WESTOVER, W.Va. — Five people were injured in a Friday morning fire in Monongalia County. The blaze destroyed a12-unit apartment building on Nebraska Avenue in Westover.

Fire officials say three adults and a six-year-old child were taken to two Pittsburgh hospitals with serious injuries.  A three-year-old child, believed to be a sibling, was being treated at a Morgantown hospital.  Two of the injured adults are believed to be the children’s grandparents.

Assistant State Fire Marshal Mackey Ayersman says the fire began before dawn in a lower apartment where an individual was cooking.  One report said it was a grease fire. It quickly spread to the other 11 apartments in the three-story building.  Four of those injured, including the two children, were in the apartment just above where the fire began.

Officials say as many as 48 people could have been living in the building.   Westover Fire Department Lt. Brad Wilson said by mid afternoon they believed they had accounted for everyone.

Wilson says it was a difficult fire to fight because it spread quickly and firemen had access to only one hydrant, which was a couple blocks away.  Firemen also had trouble reaching the apartment because the street was icy.

Firemen remained on the scene throughout the day, watering down hotspots as smoke continued to billow from the debris.

A Red Cross Relief Center has being set up for those who have been left without a home.


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  • charles gooden

    I lived in this apartment building in apartment g .I was in apt g which was on the second floor next to the apt directly above the apt that the fire started in .I woke up to the hallway fire alarm going off .I walked ti the kitchen and saw smoke and flames coming from the kitchen cabinets .I then ran to the front door to see what was going on and when I opened the door I got knocked down by the smoke and flames in stairwell and horrified by the screams coming from the bottom of the stairs .I had four children 18 months 2 , 4, 7 and my fiance in the apartment with me .we all got out thank god in just the knick of time . We almost lost our lives and we lost everything we own because a drunk dope addict wanted to cook at 6am and passout .they say he got burned trying to help the woman at the bottom of the stairwell who was on fire because the stairway collapsed when she tryed to escape the burning building that he set ablaze .ill just stop there because what I want to say I shouldn't so I won't .this was the most horrifying thing iv ever went through and people got seriously injured and none of it should of happened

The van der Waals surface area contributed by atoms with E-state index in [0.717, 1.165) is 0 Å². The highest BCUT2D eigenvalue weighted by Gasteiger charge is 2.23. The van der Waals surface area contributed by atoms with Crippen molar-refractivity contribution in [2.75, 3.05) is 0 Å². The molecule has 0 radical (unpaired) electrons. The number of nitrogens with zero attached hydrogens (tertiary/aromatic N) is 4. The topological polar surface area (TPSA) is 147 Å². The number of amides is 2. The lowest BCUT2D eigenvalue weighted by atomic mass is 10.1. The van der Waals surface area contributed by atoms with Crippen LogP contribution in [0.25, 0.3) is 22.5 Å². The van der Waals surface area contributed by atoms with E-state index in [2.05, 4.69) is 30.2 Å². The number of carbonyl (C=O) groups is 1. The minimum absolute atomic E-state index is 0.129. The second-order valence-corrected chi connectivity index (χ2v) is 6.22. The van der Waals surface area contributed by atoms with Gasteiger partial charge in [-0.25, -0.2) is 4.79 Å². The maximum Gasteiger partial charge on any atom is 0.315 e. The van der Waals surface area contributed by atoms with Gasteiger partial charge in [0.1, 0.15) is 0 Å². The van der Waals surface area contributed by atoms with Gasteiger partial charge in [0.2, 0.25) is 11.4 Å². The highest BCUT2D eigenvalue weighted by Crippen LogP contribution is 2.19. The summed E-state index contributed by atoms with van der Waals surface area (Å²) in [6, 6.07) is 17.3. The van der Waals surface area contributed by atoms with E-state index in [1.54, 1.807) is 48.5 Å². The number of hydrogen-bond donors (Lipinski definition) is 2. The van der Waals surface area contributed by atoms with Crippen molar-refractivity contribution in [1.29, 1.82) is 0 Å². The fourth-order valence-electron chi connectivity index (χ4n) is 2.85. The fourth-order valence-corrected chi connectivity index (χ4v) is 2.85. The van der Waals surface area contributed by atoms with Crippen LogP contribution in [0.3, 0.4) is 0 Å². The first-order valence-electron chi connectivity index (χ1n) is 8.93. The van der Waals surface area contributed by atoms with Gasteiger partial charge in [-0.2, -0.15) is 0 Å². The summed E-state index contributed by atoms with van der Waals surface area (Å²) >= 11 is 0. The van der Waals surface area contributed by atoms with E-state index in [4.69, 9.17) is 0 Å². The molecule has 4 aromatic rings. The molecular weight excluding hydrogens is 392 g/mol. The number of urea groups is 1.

• Mark

    Maybe not a jerk but I think considering some facts before a rant takes place would be a good idea. Namely how old was the building? what were the codes at the time? when was it made into a multi-family dwelling? these are all things he should have considered before trying to cast blame on someone. Also the only time you are required to comply with any updated code requirements is when you are doing significant upgrades to your building and as with a lot of homes and buildings many are 50 to 60 + years old. When was the last time you checked the codes for your city and state and updated your home to meet them?

  • Previous Tennant

    Not a jerk at all. All very valid points. As a past resident of these apartments, I know these are HUD units which means many children and/or disabled people occupy these apartments. I can assure you that fixing them up was not as much a priority as making money was. However, that being said, HUD has certain requirements. Perhaps adding distance to hydrants, sprinkler systems, etc to the requirements could help in the future. It's very sad that these people lost everything.

  • Brian

    I'm going to go ahead and be the jerk who takes a very critical view of some things here. First, I'm looking at the jackwagon who started the blaze. I certainly hope that person immediately gathered his/her family and sent them to the exit, and then VERY promptly ran through the building banging on every door. If not, I'd have to view that person as shameful and cowardly. Second, it seems as though the city of Westover could have some liability in this situation. There is a 12 unit apt building and the nearest fire hydrant is blocks away? If that doesn't violate an ordinance or two, the ordinances are a violation against public safety. In addition, Westover, we are well removed from the last significant snowfall, but the street is still so icy that the fire dept had trouble getting there. I think that's pretty shameful. Furthermore, Westover, you apparently allowed a 12 unit apt building to operate with no sprinkler system. It would be interesting to know what the city code on that matter says. Third, the owner of the property also should feel some pressure here. What is the building made of? Why did the fire spread so fast when this appears to be an accidental blaze with no accelerant? Why is there no sprinkler system? Why did you not demand that the city put a fire hydrant in front of the building? Did you put hand-held fire extinguishers in the kitchen of each unit? If not, why not?

  • Dustin

    A friend of mine lives across the road from this apartment. The street they refer to is hardly wide enough for one car to drive on let alone emergency vehicles. My heart goes out to the people left without a home due to this fire.